|SINGAPORE (Reuters) - Oil prices tumbled nearly 4 percent amid a commodities-wide rout on Monday, falling to their lowest since February as traders feared efforts to contain a growing credit crisis would fail to stave off a sharper decline in oil demand.
After Friday's passage of a landmark U.S. $700 billion bailout bill seemed to quell, for now, weeks of U.S.-centered turmoil, the focus shifted to Europe where officials scrambled at the weekend to save three banks and offered different ways to soothe the frayed nerves of investors and savers.
U.S. light crude for November delivery tumbled $3.39 a barrel or 3.6 percent to $90.49 by 0711 GMT, a fourth day of losses that deepened last week's 12 percent slump, the market's biggest such loss in almost four years. Earlier in the day, it fell 3.8 percent to as low as $90.27.
London Brent crude dropped $3.25 to $87.00 a barrel.
"There's a growing perception that the bailout package will put a further drag on U.S. growth, and that really this is just a Band-Aid initiative to bail out Wall Street," said Mark Pervan, senior commodities analyst at ANZ.
The U.S. dollar's rise to a 13-month high versus the euro added to pressure on beleaguered commodities, which slumped more than 10 percent last week in their biggest-ever weekly loss. Asian stocks tumbled by around 5 percent on Monday.
Oil demand in the world's top consumer has already slumped this year under the weight of record prices, while consumption in Japan and Europe has also weakened, knocking crude off a record peak over $147 a barrel struck in July.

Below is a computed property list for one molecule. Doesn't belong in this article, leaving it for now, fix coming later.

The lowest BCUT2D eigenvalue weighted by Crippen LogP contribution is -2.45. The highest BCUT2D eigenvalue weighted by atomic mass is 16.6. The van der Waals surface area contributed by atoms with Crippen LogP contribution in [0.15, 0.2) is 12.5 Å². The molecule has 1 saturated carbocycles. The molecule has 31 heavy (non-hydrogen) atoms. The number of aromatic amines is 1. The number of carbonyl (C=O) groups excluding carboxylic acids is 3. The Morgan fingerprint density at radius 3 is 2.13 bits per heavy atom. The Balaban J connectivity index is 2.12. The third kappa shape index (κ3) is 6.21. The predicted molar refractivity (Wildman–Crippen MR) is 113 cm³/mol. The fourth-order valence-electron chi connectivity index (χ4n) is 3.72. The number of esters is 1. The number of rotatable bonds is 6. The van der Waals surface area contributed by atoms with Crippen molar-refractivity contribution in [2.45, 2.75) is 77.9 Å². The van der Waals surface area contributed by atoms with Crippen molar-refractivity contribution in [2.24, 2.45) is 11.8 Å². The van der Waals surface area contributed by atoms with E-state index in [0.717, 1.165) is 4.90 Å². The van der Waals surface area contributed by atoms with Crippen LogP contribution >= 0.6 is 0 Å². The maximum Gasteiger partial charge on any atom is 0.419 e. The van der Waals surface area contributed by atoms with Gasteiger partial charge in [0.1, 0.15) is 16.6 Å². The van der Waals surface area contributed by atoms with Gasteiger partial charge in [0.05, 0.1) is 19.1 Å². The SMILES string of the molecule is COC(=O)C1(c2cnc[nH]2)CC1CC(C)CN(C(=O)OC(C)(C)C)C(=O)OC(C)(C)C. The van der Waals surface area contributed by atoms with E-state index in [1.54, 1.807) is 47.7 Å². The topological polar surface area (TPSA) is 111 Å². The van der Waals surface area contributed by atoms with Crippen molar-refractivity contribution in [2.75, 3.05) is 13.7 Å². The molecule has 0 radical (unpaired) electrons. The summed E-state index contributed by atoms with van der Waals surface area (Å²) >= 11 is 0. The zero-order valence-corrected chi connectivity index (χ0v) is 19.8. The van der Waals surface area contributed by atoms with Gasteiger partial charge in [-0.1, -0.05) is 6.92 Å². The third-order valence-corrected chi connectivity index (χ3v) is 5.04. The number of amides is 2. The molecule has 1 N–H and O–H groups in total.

Traders may begin to fear next for China, whose rapid growth helped trigger oil's rise from just $20 a barrel in 2002.
"I think the market's starting to build this into prices," said Pervan. "You would expect the market is now joining the dots and thinking ... this will probably flow through to China."
Though the United States bought breathing room in the credit crisis with a series of takeovers and bailouts, Europe fought at the weekend to contain the fallout.
Germany said it would guarantee more than 500 billion euros ($693 billion) in private deposit accounts to protect savers from the worst financial crisis since the 1930s. Austria and Denmark quickly followed suit.
German officials clinched a rescue deal for lender Hypo Real Estate, Belgium and Luxembourg found a buyer for Fortis in BNP Paribas, and UniCredit, Italy's second-biggest bank, announced plans to raise capital.
Just a day after leaders of Europe's four biggest economies decided against a coordinated bank bailout, Italian Prime Minister Silvio Berlusconi said Italy would revive the idea at a meeting of finance ministers on Monday, but Germany then said it remained opposed to such a measure.
With prices sliding anew, one of OPEC's most consistent price hawks, Iran, said $100 a barrel was too low and urged members of the Organization of the Petroleum Exporting Countries (OPEC) to respect their quotes to prevent oversupply from worsening.
"With the OPEC decision to cut, oversupply could be controlled in the first quarter of 2009," said Oil Minister Gholamhossein Nozari, referring to OPEC's agreement last month. "But if they (OPEC members) do not carry out the cut, oversupply could reach 1.2 million bpd."
OPEC oil supply fell in September, the first monthly decline since April, thanks to disruptions from two of its African members and lower shipments from Iran and Saudi Arabia, a Reuters survey showed on Friday.
But ANZ's Pervan warned that OPEC's influence was limited in a market being driven more by demand fears than supply concerns.
"I have (oil's floor) at $80 now, but there are risks it could move down to $60," he said